The NFL and football industry more generally have taken pains to portray their sport as safer in recent years. The league points to the dropping number of reported concussions. Youth leagues point to a purportedly safer tackling technique known as Heads Up. More and more often, medical examiners can be seen on the sidelines, ready to pull a concussed player from the field. The sport was once dangerous, the thinking goes, but it’s safer now.
The issue with this line of thinking is that it is so focused on concussions -- hits to the head that often lead to clear, diagnosable symptoms. That’s something a doctor by the name of Ann McKee takes issue with. You might not know McKee’s name, but if you follow football, you almost certainly know her work. McKee is one of the country’s foremost experts on the brain disease chronic traumatic encephalopathy (CTE). In September, the latest figures from her team’s research into the brains of former NFL players led to national outcry over the dangers of the sport. Eighty-seven of 91 had tested positive for CTE -- a number skewed by those who chose to donate their brains, but unambiguously concerning nonetheless.
If there’s anyone you should listen to when it comes to CTE, it’s McKee. And in a recent conversation with Susan Lampert Smith of University of Wisconsin-Madison News, she uttered just over 100 words that every parent of a football player should read:
Do you think the emphasis on concussions in sports will prevent CTE?
No. Despite our emphasis on concussion and managing concussion, it’s probably not concussions that are giving rise to this disease. In fact, all our studies indicate that the number of concussions does not correlate with the severity of the CTE. It’s the amount of exposure, the number of years playing sports. We know football players get 1,000 to 1,500 sub-concussive hits per season, even in high school — that’s tens of thousands of hits if they play 10 years. The sub-concussive injury, the asymptomatic injury, is probably very important in developing this disease. CTE has only been found in individuals who sustained repetitive, cumulative traumas.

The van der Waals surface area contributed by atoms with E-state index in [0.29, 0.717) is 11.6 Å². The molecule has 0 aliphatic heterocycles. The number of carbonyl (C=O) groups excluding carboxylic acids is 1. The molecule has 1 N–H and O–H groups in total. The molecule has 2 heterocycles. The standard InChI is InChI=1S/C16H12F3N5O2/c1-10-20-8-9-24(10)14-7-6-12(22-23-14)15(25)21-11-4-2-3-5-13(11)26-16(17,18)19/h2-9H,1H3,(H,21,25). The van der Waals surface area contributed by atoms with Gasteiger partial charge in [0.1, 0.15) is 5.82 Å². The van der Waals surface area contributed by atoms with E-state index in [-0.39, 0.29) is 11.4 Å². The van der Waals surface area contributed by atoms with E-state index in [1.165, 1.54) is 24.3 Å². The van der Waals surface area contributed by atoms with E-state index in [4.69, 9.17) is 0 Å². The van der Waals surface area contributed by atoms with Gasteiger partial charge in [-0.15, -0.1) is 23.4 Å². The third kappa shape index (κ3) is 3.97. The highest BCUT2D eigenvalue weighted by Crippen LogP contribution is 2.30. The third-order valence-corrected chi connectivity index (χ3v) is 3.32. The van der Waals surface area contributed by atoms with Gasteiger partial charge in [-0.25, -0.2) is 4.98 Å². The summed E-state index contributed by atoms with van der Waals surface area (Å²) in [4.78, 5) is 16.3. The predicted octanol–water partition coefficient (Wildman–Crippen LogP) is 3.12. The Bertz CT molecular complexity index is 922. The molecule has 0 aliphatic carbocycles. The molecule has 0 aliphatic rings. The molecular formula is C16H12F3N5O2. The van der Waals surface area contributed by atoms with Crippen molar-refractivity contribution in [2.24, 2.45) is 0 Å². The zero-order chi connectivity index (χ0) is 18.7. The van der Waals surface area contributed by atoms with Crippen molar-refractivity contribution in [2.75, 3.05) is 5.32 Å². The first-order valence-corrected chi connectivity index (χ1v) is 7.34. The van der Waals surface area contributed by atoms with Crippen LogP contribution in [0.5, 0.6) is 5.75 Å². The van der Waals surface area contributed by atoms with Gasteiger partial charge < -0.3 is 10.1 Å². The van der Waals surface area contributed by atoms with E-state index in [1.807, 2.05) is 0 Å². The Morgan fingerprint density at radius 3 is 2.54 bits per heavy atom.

This is a critical but often ignored point: The danger when it comes to football (or ice hockey, or soccer, or any other contact sport) is not just diagnosable concussions. The danger is also (and perhaps even more so) those smaller, repetitive hits to the head that don’t lead to symptoms -- hits that seem safe at the time. These hits are known as sub-concussive blows, and they are the ones that more and more scientists believe should truly concern parents.
The general public now knows concussions are scary. But what’s even scarier is the prospect that smaller hits may matter even more.
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